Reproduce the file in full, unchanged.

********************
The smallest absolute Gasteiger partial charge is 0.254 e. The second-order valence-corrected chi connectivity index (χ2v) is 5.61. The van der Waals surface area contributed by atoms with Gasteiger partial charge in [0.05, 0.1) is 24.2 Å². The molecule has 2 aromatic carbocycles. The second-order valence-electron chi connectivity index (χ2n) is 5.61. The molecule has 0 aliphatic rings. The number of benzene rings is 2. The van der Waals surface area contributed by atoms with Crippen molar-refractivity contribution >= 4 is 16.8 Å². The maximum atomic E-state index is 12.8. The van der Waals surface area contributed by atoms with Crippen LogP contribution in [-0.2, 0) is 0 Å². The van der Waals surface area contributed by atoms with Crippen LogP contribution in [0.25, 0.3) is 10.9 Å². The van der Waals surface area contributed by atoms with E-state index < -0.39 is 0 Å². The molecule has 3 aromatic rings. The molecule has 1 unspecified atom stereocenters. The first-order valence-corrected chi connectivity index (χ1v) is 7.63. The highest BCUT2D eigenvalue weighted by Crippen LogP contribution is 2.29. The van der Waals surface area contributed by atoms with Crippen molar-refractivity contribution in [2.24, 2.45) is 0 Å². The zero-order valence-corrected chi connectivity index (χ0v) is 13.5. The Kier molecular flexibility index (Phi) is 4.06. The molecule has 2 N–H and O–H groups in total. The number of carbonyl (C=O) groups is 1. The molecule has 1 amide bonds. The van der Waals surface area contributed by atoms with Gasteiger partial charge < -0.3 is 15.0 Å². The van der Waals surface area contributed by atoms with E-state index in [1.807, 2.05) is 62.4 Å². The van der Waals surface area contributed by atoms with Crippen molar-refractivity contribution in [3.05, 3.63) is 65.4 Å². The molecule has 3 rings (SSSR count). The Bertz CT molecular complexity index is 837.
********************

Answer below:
The smallest absolute Gasteiger partial charge is 0.254 e. The second-order valence-corrected chi connectivity index (χ2v) is 5.61. The van der Waals surface area contributed by atoms with Gasteiger partial charge in [0.05, 0.1) is 24.2 Å². The molecule has 2 aromatic carbocycles. The second-order valence-electron chi connectivity index (χ2n) is 5.61. The molecule has 0 aliphatic rings. The number of benzene rings is 2. The van der Waals surface area contributed by atoms with Crippen molar-refractivity contribution >= 4 is 16.8 Å². The maximum atomic E-state index is 12.8. The van der Waals surface area contributed by atoms with Crippen LogP contribution in [-0.2, 0) is 0 Å². The van der Waals surface area contributed by atoms with Crippen LogP contribution in [0.25, 0.3) is 10.9 Å². The van der Waals surface area contributed by atoms with E-state index < -0.39 is 0 Å². The molecule has 3 aromatic rings. The molecule has 1 unspecified atom stereocenters. The first-order valence-corrected chi connectivity index (χ1v) is 7.63. The highest BCUT2D eigenvalue weighted by Crippen LogP contribution is 2.29. The van der Waals surface area contributed by atoms with Crippen molar-refractivity contribution in [2.24, 2.45) is 0 Å². The zero-order valence-corrected chi connectivity index (χ0v) is 13.5. The Kier molecular flexibility index (Phi) is 4.06. The molecule has 2 N–H and O–H groups in total. The number of carbonyl (C=O) groups is 1. The molecule has 1 amide bonds. The van der Waals surface area contributed by atoms with Gasteiger partial charge < -0.3 is 15.0 Å². The van der Waals surface area contributed by atoms with E-state index in [1.807, 2.05) is 62.4 Å². The van der Waals surface area contributed by atoms with Crippen molar-refractivity contribution in [3.05, 3.63) is 65.4 Å². The molecule has 3 rings (SSSR count). The Bertz CT molecular complexity index is 837.